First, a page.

A man named Gazi, whom Vijayan met on her way to the town of Malda, asked rhetorically, “How do you cut a river into two?” The backyard of his home houses one of the neglected border pillars marking the divide between the India and Bangladesh. Gazi’s family lives a few feet away, but effectively lived in another country. His great-grandfather, who is 101 years old, lives in Assam, where he had migrated over eighty years ago as part of “a wave of Bengali Muslim peasants and labourers who were brought to Assam as a part of the colonial economy.” Gazi’s grandmother, who was born when there was no border separating India and Bangladesh, later became a citizen of East Pakistan. Two of her three sons remained in India and one stayed in East Pakistan.

Gazi was born in a farming village. The author writes that as he grew up, he watched BSF camps growing along the farmland and witnessed harsh state intervention transforming a porous border into a militarised divide. She notes the calmness with which Gazi makes devastating observations, such as, “Our homes are vanishing before our eyes,” and describes the treatment meted out to his people: “They treat us like cattle. They see us as a herd.” He adds later, “The Partition did not just happen, the war did not just happen. It is unfinished, incomplete and ongoing.”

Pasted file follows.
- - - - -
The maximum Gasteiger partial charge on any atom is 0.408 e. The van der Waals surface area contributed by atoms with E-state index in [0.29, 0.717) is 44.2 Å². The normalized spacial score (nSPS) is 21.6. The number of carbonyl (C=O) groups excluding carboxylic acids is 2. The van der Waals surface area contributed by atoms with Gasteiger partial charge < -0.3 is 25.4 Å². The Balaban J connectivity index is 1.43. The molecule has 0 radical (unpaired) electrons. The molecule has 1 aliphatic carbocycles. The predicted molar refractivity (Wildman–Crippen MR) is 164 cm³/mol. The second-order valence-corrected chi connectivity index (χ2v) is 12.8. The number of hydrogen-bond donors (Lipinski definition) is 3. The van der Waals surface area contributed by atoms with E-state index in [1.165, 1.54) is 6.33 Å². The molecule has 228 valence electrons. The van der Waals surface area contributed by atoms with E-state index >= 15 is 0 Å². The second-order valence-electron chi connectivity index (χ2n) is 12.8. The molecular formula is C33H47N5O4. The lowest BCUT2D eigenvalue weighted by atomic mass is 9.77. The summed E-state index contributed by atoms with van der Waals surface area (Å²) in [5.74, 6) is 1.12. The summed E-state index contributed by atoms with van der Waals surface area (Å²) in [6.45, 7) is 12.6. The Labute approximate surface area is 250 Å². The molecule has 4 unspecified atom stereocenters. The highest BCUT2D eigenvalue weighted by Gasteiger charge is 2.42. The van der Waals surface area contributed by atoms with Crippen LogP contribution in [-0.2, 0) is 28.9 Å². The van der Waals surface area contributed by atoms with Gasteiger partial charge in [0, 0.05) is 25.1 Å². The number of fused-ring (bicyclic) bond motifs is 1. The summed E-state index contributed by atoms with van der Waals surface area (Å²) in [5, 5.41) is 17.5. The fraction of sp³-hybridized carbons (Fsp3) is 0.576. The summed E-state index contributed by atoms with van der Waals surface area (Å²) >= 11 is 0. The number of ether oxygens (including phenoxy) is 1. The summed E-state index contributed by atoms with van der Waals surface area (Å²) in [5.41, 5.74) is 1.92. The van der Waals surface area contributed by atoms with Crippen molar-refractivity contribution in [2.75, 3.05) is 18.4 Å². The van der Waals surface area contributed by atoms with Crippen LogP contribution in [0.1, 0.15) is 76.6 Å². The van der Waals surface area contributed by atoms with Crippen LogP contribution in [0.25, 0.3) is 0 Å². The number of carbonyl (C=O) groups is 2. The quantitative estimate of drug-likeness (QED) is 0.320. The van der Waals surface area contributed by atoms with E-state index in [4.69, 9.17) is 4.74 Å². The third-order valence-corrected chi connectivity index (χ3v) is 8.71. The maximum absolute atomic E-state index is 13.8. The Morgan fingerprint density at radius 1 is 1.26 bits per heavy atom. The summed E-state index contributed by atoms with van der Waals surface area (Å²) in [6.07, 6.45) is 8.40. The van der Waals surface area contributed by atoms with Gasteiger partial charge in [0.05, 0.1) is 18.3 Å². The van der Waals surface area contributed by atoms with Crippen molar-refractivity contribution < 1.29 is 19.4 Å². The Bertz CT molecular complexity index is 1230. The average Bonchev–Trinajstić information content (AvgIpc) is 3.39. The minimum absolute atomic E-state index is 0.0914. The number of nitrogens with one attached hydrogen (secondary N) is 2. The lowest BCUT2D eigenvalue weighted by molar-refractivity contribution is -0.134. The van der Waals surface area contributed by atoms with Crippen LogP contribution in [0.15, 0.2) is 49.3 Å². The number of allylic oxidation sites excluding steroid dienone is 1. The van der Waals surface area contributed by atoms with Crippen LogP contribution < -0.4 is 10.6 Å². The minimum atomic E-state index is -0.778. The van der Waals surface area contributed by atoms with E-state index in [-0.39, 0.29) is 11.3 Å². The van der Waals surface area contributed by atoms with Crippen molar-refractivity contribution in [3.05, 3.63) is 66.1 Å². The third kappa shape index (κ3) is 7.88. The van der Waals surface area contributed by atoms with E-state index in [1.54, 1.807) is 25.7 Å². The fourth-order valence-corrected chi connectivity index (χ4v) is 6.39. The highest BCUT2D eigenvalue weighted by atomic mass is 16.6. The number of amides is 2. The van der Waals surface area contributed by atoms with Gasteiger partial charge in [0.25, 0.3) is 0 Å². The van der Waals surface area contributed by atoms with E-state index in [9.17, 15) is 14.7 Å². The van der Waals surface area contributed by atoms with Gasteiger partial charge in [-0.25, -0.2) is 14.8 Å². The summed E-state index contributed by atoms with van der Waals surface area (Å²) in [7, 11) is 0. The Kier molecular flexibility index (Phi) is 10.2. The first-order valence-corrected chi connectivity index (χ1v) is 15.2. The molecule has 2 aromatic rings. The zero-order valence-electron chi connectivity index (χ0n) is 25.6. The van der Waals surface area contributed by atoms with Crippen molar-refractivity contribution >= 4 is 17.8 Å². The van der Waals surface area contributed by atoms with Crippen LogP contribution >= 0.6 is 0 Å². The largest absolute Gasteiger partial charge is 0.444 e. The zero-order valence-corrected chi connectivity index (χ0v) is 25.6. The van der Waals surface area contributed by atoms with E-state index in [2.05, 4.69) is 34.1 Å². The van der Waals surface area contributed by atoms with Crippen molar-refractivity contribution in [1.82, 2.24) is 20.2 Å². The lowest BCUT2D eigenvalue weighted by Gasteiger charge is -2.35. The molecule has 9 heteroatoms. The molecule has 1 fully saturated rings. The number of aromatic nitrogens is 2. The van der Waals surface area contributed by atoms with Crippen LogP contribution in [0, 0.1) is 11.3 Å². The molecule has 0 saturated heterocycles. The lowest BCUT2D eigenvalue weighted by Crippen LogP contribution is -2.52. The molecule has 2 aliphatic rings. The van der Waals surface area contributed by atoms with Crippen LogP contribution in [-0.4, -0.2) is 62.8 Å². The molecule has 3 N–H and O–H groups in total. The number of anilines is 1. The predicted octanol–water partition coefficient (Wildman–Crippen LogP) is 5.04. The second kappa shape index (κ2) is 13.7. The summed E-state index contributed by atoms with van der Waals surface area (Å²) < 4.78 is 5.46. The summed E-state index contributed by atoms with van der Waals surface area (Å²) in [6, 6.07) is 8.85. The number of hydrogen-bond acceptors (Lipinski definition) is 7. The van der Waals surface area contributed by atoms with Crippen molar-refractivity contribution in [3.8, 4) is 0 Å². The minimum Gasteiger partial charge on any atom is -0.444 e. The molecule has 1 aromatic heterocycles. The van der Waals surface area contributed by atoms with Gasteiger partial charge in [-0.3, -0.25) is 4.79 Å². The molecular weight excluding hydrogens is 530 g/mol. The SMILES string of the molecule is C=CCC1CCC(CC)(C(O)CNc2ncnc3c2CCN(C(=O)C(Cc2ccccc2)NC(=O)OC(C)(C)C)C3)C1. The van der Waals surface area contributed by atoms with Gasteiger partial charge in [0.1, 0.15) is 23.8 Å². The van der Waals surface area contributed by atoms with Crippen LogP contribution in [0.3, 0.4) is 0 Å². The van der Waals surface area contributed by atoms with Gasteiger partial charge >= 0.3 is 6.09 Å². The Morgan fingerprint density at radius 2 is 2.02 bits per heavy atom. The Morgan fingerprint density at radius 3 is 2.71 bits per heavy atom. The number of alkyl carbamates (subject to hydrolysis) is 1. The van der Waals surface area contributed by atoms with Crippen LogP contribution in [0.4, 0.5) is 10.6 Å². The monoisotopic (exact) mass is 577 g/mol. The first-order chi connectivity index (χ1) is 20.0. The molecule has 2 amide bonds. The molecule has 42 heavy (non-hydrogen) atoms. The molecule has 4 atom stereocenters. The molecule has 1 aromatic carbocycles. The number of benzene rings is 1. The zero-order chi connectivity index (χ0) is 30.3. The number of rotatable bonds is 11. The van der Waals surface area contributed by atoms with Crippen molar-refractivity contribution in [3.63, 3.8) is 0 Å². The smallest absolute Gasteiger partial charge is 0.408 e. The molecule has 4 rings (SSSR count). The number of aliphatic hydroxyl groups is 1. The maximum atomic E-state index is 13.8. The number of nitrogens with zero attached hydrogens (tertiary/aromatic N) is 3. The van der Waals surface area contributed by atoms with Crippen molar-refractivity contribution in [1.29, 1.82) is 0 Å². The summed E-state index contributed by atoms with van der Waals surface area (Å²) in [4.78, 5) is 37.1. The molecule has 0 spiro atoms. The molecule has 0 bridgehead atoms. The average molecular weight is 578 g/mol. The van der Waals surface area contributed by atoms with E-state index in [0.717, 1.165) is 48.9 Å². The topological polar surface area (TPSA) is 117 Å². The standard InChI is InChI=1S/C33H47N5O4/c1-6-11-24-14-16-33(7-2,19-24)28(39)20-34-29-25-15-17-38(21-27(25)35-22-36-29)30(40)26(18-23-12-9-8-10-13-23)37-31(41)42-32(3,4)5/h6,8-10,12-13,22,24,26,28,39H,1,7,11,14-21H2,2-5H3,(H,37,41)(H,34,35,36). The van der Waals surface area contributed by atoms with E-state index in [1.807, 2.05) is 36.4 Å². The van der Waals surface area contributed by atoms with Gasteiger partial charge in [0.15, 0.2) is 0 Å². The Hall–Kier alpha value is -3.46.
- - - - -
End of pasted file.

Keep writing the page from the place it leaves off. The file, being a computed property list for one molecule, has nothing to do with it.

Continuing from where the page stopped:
His anecdotes speak to the palpable sense of indignity and humiliation that many others like him living in this part of the region face on a regular basis. Vijayan refers to an internal BSF training manual from 2013 that notes “key attributes” of the Bengal border population: “‘Predominantly Muslim’, ‘Illiteracy, backwardness and poverty’, ‘Inclination of youth towards easy money’ and ‘Hostile towards the forces.’” She argues that residents of the border areas “are not viewed as citizens to be protected” but as “reductive stereotypes,” as “subjects to be watched, disciplined and punished.”

The story that resonated and stayed with me the longest was that of the abandonment, transformation and healing of a woman named Sari Begum who lived in the bunkered territory of Fazilka, a border district on the India–Pakistan border, where the army was mobilised in 2016. Vijayan notes that over half a million people across the districts of Amritsar, Tarn Taran, Ferozepur, Gurdaspur, Pathankot and Fazilka were asked to leave their homes, and the villages were evacuated to clear the ground of landmines. Some people found refuge in gurdwaras, while others had no place to go. Fighting had routinely emptied the villages over the years, and people had witnessed multiple wars and regular cross-border shelling. Having grown up in Kashmir, the most militarised zone of the world, the chapter on Fazilka was captivating. It evoked familiar images of the military in Kashmir and provoked in me a curiosity to learn more about the lives of people who inhabit this region.